• Men are Media Hogs
    Media consumption habits of men and women differ, particularly on the Internet. A report from Forrester Research called "Men are from CNET, Women are from iVillage" identifies the divergence in men and women's behavior online, as well as with other forms of media.
  • New York Speeds Up Ad Replacement
    Talk about making up for lost time. Almost eight years after its last advertising campaign, New York magazine plans to start one that will change contents almost every day. The centerpiece of the campaign, which carries the theme "This is New York," will be posters at five subway stations in Manhattan that are to be replaced each weekday. (The poster pasters will get a break on weekends.) The stations are Columbus Circle, 42nd Street-Times Square, Pennsylvania Station-34th Street, 68th Street and Spring Street.
  • Arbitron Taps Patchen as Chief Research Officer
    As Arbitron advances its strategy to introduce electronic measurement to radio, the ratings firm announced Monday it had appointed Robert Patchen, a 19-year Arbitron veteran, as its first chief research officer. Most recently Patchen was vp of research standards and practices for Arbitron, where he was responsible for supervising all aspects of the portable people meter and the company's international research programs.
  • Advertisers Adopt Ad-ID Coding System
    More than 300 of the nation's top advertisers have adopted Ad-ID, a universal ad coding standard, the Association of National Advertisers and the American Association of Advertising Agencies jointly announced today. Additionally, the groups said, a total of 875 companies have registered in Ad-ID, and over 14,000 individual codes have been created for various forms of advertising.
  • TV Raises Its Bet On Poker Against Longer Odds
    Television is raising its bet on poker even as the odds are starting to turn against it. The success of Texas Hold 'Em tournaments on TV has become big business with producers, advertising and online offshoots raking in billions of dollars worldwide.
  • SI Eyes TV Deal
    Sports Illustrated once again has TV ambitions. More than three years after Sports Illustrated's TV venture with corporate cousin CNN failed, SI is now eyeing a partnership with Comcast's Outdoor Life Network that would give the venerable magazine a new television platform, according to two sources familiar with the matter.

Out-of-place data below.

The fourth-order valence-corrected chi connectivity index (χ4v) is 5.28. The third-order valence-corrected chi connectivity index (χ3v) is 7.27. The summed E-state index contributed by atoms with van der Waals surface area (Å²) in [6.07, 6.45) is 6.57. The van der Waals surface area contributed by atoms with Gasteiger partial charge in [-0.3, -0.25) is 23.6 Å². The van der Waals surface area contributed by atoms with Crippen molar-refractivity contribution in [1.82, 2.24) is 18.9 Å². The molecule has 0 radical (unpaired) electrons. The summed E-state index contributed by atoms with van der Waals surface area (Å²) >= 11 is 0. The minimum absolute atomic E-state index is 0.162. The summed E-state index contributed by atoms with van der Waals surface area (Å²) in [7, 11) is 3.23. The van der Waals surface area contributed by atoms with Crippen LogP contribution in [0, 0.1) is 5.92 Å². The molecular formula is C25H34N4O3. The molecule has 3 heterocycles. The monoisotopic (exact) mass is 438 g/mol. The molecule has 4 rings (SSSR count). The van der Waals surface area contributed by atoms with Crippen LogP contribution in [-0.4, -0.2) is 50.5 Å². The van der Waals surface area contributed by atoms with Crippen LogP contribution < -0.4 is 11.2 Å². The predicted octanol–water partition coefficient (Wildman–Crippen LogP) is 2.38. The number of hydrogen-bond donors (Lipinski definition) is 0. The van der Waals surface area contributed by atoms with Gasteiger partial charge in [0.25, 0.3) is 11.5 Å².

• New Publishers at New Yorker, Vanity Fair
    Condé Nast appointed new publishers at two of its magazines today. Louis Cona currently vp, publisher of Vanity Fair will become vp, publisher of The New Yorker. Alan Katz, currently vp, publisher of corporate sibling Cargo, will succeed Cona as vp, publisher at Vanity Fair.
  • Issues of Past Not Off Limits in TV Return, Stewart Says
    Martha Stewart had not one but two new television shows to promote at a news conference yesterday, so she was quite willing to show a little leg. The famous leg, that is, the one with the ankle encircled by an electronic monitoring bracelet. Ms. Stewart, when asked, did not hesitate to raise the pants leg on her brown business suit to reveal the bracelet, which she has worn for five months while under house confinement after her release from prison.
  • The New Kodak Moment: Is It Warm or Is It Cool?
    Most corporate marketers would be overjoyed if consumers considered their brand to be a loyal, reliable, trustworthy old friend. Not Carl E. Gustin, Eastman Kodak's marketing chief. He wants Kodak to be not just warm and fuzzy, but cool. Or, more to the point, Antonio M. Perez, the Kodak chief executive who jumped over from Hewlett-Packard two years ago, wants Kodak to be cool.
  • Six Flags Strikes Back At Dan Snyder's Takeover Bid
    One week after investment firm Red Zone LLC announced a takeover bid for Six Flags Inc., the amusement park giant has struck back by putting itself up for sale to the highest bidder.
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